Lastly, it should be emphasised that, as tax arbitration proceedings are an alternative to judicial review proceedings (Article 124(2) of Law 3-B/2010 of 28 April 2010), they are, like the latter, a procedural means of mere legality which aims to eliminate the effects produced by illegal acts, annulling them or declaring their nullity or non-existence [Articles 2 of the RJAT and 99 of the RJAT]. Therefore, the acts must be assessed as they were performed. Therefore, it is not in question to assess whether the application by the Claimant of the transfer pricing regime (for example, in relation to the use of the Minimum Resale Price Method provided for in article 7 of Ministerial Order no. 1446-C/2001) was correct or not, but to determine whether the corrections made by the Tax and Customs Authority have legal support.
In the case at issue, the corrections are illegal due to an error in the choice of the comparable market price method and its application to a situation in which the legal requirements for its application are not met.
Therefore, it must be concluded that the corrections made by the Portuguese Tax and Customs Authority based on the transfer pricing system are vitiated by error on the assumptions of law.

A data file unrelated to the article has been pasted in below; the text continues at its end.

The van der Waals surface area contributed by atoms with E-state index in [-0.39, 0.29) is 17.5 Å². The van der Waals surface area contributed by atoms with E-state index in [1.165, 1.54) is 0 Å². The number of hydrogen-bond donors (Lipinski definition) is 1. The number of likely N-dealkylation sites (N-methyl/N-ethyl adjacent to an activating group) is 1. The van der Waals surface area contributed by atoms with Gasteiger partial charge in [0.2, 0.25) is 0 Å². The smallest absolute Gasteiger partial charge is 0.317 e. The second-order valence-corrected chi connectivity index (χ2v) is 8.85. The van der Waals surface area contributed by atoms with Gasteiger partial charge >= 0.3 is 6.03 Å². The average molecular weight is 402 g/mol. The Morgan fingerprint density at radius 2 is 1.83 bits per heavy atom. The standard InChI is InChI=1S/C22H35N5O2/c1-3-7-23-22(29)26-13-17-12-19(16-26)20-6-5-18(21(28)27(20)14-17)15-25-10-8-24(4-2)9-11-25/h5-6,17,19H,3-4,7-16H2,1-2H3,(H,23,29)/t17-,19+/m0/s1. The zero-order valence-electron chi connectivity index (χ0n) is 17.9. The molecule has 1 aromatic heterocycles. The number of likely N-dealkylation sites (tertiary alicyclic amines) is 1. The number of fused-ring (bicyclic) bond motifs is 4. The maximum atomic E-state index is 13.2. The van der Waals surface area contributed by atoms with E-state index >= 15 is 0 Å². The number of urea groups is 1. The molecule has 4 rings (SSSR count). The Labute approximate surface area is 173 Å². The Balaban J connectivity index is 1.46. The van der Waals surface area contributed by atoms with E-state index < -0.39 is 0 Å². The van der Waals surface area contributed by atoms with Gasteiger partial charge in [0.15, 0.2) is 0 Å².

This error justifies the annulment of the corrections, under the terms of article 163, no. 1, of the Administrative Procedure Code, applicable subsidiarily under the terms of article 2, paragraph c), of the LGT.
The request for arbitral award regarding these corrections being granted, the knowledge of the remaining defects imputed to them by the Claimant is prejudiced, as it is useless (articles 130 and 608, no. 2, of the CPC). In fact, article 124 of the CPPT, applicable subsidiarily by virtue of the provisions of article 29, no. 1, of the RJAT, by establishing an order of acknowledgment of defects, presupposes that, once a defect that assures the effective protection of the impugned act’s rights is judged valid, it is not necessary to acknowledge the remaining defects, since, if it were always necessary to assess all defects imputed to the impugned act, the order of acknowledgment would not matter.
For the foregoing reasons, there is no need to consider the remaining defects imputed by the Claimant to the corrections based on the transfer pricing regime.